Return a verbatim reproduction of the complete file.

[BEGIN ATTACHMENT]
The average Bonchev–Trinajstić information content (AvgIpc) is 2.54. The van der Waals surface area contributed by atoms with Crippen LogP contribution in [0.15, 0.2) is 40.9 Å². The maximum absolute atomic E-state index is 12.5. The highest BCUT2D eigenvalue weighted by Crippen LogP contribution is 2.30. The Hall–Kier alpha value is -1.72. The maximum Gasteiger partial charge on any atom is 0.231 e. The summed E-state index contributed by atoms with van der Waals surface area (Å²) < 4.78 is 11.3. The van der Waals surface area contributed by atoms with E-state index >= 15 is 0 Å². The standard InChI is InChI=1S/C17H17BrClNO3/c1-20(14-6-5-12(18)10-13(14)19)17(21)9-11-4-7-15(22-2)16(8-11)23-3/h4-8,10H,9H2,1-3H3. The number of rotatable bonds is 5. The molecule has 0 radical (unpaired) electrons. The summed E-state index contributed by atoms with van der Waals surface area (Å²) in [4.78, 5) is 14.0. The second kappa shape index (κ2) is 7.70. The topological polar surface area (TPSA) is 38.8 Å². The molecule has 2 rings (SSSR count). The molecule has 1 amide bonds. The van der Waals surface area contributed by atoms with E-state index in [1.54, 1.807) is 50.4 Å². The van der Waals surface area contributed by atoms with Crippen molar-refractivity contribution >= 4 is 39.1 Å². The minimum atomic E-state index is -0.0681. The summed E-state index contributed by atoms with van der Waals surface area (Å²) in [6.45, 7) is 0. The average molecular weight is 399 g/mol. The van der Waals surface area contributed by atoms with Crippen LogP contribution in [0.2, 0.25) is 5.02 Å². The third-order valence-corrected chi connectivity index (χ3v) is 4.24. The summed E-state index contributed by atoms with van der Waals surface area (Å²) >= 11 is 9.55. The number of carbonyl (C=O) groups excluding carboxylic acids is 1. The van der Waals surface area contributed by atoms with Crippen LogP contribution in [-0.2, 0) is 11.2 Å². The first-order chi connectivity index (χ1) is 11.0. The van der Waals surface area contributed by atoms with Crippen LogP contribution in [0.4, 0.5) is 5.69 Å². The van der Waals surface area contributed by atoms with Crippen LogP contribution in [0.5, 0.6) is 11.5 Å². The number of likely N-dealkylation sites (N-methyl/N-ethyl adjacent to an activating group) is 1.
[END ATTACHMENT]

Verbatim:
The average Bonchev–Trinajstić information content (AvgIpc) is 2.54. The van der Waals surface area contributed by atoms with Crippen LogP contribution in [0.15, 0.2) is 40.9 Å². The maximum absolute atomic E-state index is 12.5. The highest BCUT2D eigenvalue weighted by Crippen LogP contribution is 2.30. The Hall–Kier alpha value is -1.72. The maximum Gasteiger partial charge on any atom is 0.231 e. The summed E-state index contributed by atoms with van der Waals surface area (Å²) < 4.78 is 11.3. The van der Waals surface area contributed by atoms with E-state index >= 15 is 0 Å². The standard InChI is InChI=1S/C17H17BrClNO3/c1-20(14-6-5-12(18)10-13(14)19)17(21)9-11-4-7-15(22-2)16(8-11)23-3/h4-8,10H,9H2,1-3H3. The number of rotatable bonds is 5. The molecule has 0 radical (unpaired) electrons. The summed E-state index contributed by atoms with van der Waals surface area (Å²) in [4.78, 5) is 14.0. The second kappa shape index (κ2) is 7.70. The topological polar surface area (TPSA) is 38.8 Å². The molecule has 2 rings (SSSR count). The molecule has 1 amide bonds. The van der Waals surface area contributed by atoms with E-state index in [1.54, 1.807) is 50.4 Å². The van der Waals surface area contributed by atoms with Crippen molar-refractivity contribution >= 4 is 39.1 Å². The minimum atomic E-state index is -0.0681. The summed E-state index contributed by atoms with van der Waals surface area (Å²) in [6.45, 7) is 0. The average molecular weight is 399 g/mol. The van der Waals surface area contributed by atoms with Crippen LogP contribution in [0.2, 0.25) is 5.02 Å². The third-order valence-corrected chi connectivity index (χ3v) is 4.24. The summed E-state index contributed by atoms with van der Waals surface area (Å²) >= 11 is 9.55. The number of carbonyl (C=O) groups excluding carboxylic acids is 1. The van der Waals surface area contributed by atoms with Crippen LogP contribution in [-0.2, 0) is 11.2 Å². The first-order chi connectivity index (χ1) is 11.0. The van der Waals surface area contributed by atoms with Crippen LogP contribution in [0.4, 0.5) is 5.69 Å². The van der Waals surface area contributed by atoms with Crippen LogP contribution in [0.5, 0.6) is 11.5 Å². The number of likely N-dealkylation sites (N-methyl/N-ethyl adjacent to an activating group) is 1.